There is so much to do and see in Manhattan. An endless stream of social events, art exhibitions, and general tasks fill our days and nights. Such manageable frenzy is part of the island's appeal, but also the reason we should leave it every once and a while.
Here are four arts institutions — all of which will have openings and host events this month — to check out in The Bronx, Staten Island and Southampton: Wavehill, The Bronx River Art Center, The Alice Austen House and The Parrish Art Museum. Each arts space’s unique cultural history and location feeds its mission in the arts and relationship to community.
Wave Hill in the Bronx The 28-acre public garden and cultural center Wave Hill on West 249th St. in the Bronx was built as a country home in 1843, and rented by Theodore Roosevelt's family during the summers of 1870 and ‘71, when the young Roosevelt was just a pre-teen. Overlooking the Hudson river and the Palisades, Wavehill became a nonprofit in 1965 and is today one of 34 cultural institutions owned by New York City. Among Wave Hill's principle goals is, "To explore human connections to the natural world through programs in horticulture, education and the arts."
Armed with the curatorial criteria that its exhibitions need to engage in dialogue with nature, culture and site, Wave Hill has one gallery and two project spaces, and provides related educational programming. At the moment, the artist Caitlin Parer is exhibiting "Half Life" in the Sunshine Project Space, for which she’s created a to-scale model of Wave Hill’s Glyndor House (wherein the Sunshine Project Space sits). The model sits outside to expose it to the natural world. Using motion-sensor cameras affixed to the miniature house, Parker recorded the changing, shifting fauna and flora around the model house, eventually editing the feed into time-lapsed sequences that are displayed as part of the exhibit.
Next up in the Sunshine Project space, Sreshta Rit Remnath will create a miniature garden of plants that are being contested by various “biopiracy” task forces around the world for his "Pillbox" series. Opens on October 22.
The Bronx River Art Center in the Bronx Seven miles south of Wave Hill, sits The Bronx River Art Center (BRAC, pictured at right) at 305 East 140th St. Formed during the mid 1970's, this was the first project to benefit from the Bronx River Restoration Project, which works in partnership with the NYC Department of Parks and Recreation to protect and restore the Bronx River and enrich its bordering communities. The BRAC offers studio and exhibition spaces for artists along with education programs and workshops, all of which, according to the BRAC Web site, are designed "to engage in creative activism towards the revitalization and future of their neighborhood."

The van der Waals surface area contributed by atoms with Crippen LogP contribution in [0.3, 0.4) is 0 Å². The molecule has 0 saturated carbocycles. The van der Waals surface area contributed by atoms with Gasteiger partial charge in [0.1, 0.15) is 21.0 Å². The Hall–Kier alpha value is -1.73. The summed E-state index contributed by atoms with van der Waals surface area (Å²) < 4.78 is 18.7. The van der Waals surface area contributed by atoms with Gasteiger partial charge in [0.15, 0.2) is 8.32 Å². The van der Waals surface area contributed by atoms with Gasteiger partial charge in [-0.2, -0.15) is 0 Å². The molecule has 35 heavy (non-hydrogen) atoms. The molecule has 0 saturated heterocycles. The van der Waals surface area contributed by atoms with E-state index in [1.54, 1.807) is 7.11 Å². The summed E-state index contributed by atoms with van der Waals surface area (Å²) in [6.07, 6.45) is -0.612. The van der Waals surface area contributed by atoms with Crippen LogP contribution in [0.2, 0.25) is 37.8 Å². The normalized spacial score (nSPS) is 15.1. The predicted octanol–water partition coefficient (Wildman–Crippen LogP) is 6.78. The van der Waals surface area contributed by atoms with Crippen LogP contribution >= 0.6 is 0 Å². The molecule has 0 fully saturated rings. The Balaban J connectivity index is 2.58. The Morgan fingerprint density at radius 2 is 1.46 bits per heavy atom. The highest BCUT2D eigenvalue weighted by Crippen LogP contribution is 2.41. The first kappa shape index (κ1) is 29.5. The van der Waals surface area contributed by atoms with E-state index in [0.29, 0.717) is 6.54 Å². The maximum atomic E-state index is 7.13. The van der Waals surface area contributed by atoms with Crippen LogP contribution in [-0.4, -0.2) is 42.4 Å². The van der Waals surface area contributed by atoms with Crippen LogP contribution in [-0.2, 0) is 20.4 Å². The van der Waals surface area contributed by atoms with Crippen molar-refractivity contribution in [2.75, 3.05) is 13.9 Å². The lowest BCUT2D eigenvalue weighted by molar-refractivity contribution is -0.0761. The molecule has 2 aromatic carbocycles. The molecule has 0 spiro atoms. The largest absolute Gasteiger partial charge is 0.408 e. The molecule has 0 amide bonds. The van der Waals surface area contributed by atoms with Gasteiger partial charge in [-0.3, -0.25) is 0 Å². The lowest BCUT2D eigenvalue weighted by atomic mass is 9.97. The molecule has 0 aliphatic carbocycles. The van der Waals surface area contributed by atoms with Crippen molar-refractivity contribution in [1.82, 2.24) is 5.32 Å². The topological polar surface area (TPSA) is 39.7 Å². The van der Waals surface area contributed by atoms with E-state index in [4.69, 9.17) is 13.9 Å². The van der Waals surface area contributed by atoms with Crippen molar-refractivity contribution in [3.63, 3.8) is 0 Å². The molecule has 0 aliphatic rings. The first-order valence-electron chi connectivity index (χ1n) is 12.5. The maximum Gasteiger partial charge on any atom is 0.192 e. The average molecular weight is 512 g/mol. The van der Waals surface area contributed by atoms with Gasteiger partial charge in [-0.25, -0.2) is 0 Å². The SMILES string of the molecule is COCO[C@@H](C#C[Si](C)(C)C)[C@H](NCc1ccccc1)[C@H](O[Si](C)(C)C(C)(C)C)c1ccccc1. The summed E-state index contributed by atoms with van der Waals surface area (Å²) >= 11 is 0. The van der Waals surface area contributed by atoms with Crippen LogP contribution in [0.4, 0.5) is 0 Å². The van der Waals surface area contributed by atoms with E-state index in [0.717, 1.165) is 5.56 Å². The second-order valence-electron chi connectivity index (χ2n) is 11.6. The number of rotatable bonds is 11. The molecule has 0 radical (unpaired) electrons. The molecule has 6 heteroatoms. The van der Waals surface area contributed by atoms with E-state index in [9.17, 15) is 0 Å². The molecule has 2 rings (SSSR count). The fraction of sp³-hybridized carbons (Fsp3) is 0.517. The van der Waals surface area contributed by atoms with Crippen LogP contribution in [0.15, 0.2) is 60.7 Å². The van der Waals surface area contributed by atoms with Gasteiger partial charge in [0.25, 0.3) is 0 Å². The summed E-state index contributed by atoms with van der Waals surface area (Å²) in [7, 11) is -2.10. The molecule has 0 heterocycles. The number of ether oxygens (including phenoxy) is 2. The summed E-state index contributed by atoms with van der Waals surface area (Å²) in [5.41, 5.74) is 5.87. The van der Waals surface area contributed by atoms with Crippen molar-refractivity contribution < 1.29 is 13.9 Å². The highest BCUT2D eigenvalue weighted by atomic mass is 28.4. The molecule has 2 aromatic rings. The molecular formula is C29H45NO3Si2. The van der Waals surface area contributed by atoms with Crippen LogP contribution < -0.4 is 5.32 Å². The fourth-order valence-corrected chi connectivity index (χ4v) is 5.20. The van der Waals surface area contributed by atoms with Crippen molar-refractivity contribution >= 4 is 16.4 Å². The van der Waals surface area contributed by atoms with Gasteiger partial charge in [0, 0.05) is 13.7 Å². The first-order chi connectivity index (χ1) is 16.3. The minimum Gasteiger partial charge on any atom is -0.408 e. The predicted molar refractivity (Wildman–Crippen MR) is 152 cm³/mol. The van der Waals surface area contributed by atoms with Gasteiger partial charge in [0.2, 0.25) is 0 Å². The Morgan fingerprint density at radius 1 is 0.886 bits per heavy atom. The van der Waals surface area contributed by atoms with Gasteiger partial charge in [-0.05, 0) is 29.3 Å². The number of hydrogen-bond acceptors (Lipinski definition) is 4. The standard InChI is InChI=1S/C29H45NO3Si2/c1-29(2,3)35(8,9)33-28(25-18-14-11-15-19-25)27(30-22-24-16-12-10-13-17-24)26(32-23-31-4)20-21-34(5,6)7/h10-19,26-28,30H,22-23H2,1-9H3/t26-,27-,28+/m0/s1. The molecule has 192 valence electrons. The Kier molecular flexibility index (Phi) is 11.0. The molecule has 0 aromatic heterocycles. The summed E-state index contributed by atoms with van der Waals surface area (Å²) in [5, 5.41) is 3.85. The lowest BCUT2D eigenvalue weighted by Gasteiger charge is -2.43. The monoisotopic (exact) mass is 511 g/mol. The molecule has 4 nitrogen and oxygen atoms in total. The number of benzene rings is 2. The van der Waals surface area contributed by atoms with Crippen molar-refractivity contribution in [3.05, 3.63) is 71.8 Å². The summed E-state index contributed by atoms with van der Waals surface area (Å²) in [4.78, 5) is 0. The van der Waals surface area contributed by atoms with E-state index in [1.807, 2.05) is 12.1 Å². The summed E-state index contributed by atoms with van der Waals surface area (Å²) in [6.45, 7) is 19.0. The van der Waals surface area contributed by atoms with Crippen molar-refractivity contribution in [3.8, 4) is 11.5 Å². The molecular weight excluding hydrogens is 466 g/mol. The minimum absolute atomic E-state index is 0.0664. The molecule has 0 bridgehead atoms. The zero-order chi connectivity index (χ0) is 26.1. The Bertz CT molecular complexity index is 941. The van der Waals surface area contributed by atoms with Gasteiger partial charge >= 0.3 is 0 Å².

Much like Wave Hill, the BRAC curates shows and education programming in relation to its natural environment and its specific, revitalizing history. The current show there, "Shifting Communities," is the first of its four 2011-‘12 exhibitions, and the beginning of a roundtable dialogue series. The group exhibition features the work of artist Nicky Enright, and the collectives BroLab and J&J. All of it re-imagines how art practice can intersect with broader aspects of culture and community. The J&J collective, for example, will contribute to the exhibition by working (in uniform) in the nearby neighborhood by weeding, cleaning up trash and stewarding city trees and street parks. The collective will also draw a map of its progress on the BRAC gallery walls.
The Alice Austen House in Staten Island The Alice Austen House in Staten Island, located in the former home of photographer Alice Austen, is located at 2 Hylan Boulevard at the entrance to the New York Harbor. After falling into disrepair, it was restored in 1984 and declared a national landmark in 1993. Now the New York City landmark regularly hosts events, fairs, screenings and fundraisers, including the annual coming out day party — which takes place each October. The Austen House also has an exhibition space (recently on view was "Burning Images: Photographs From the FDNY Photo Unit”) as well as two nine month-artist in resident positions for emerging New York City photographers.
If you've lived in New York for many years and never found yourself in Staten Island, this incredible house-cum-cultural institution is reason enough to hop on the ferry.
The Parrish Art Museum in Southhampton, Long Island Now for the furthest out of all, and perhaps the most disparate on this list: The Parrish Art Museum. On a day off, take the Long Island Expressway or the Hampton Jitney out to Southampton to visit the Parrish Art Museum. The exhibitions on view have a remarkable range — from solo shows like Alex Katz's “Seeing, Drawing Making” on view last winter to group exhibitions such as "All the More Real: Portrayals of Intimacy and Empathy," which was on view in 2007.
The museum’s current exhibition, "Artist Choose Artists," will close this week. "American Portraits: Treasures from the Parrish Art Museum," opens in its place, which will feature over 45 works from the collection, including those by Elizabeth Peyton, Richard Avedon and Chuck Close. I've dropped enough names - it's worth the visit. And isn't it refreshing to take a deep a breath outside the city’s five boroughs?
The Parrish Art Museum is currently located at 25 Jobs Lane in Southampton. Below, a rendering of the future Parrish Art Museum in Water Mill, New York. The site is currently under construction and is designed by Herzog & de Meuron.